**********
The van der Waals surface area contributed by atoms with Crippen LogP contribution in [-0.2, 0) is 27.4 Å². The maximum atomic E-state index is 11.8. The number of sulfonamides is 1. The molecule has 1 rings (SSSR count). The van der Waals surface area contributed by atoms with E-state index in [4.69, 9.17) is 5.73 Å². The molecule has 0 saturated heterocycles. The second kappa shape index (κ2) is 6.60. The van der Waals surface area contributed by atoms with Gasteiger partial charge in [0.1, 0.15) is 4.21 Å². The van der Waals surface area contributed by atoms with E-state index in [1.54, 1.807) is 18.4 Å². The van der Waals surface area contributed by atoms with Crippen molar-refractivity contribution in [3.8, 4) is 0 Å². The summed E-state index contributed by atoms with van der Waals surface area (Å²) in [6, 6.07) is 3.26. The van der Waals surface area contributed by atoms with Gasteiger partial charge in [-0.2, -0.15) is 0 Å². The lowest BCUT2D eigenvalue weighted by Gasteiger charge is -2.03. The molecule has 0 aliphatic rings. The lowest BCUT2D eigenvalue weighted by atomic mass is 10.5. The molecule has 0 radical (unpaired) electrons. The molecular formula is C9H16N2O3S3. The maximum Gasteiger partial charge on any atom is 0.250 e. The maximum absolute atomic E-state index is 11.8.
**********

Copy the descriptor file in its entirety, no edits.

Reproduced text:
The van der Waals surface area contributed by atoms with Crippen LogP contribution in [-0.2, 0) is 27.4 Å². The maximum atomic E-state index is 11.8. The number of sulfonamides is 1. The molecule has 1 rings (SSSR count). The van der Waals surface area contributed by atoms with E-state index in [4.69, 9.17) is 5.73 Å². The molecule has 0 saturated heterocycles. The second kappa shape index (κ2) is 6.60. The van der Waals surface area contributed by atoms with Gasteiger partial charge in [0.1, 0.15) is 4.21 Å². The van der Waals surface area contributed by atoms with E-state index in [1.54, 1.807) is 18.4 Å². The van der Waals surface area contributed by atoms with Crippen molar-refractivity contribution in [3.8, 4) is 0 Å². The summed E-state index contributed by atoms with van der Waals surface area (Å²) in [6, 6.07) is 3.26. The van der Waals surface area contributed by atoms with Gasteiger partial charge in [-0.2, -0.15) is 0 Å². The lowest BCUT2D eigenvalue weighted by Gasteiger charge is -2.03. The molecule has 0 aliphatic rings. The lowest BCUT2D eigenvalue weighted by atomic mass is 10.5. The molecule has 0 radical (unpaired) electrons. The molecular formula is C9H16N2O3S3. The maximum Gasteiger partial charge on any atom is 0.250 e. The maximum absolute atomic E-state index is 11.8.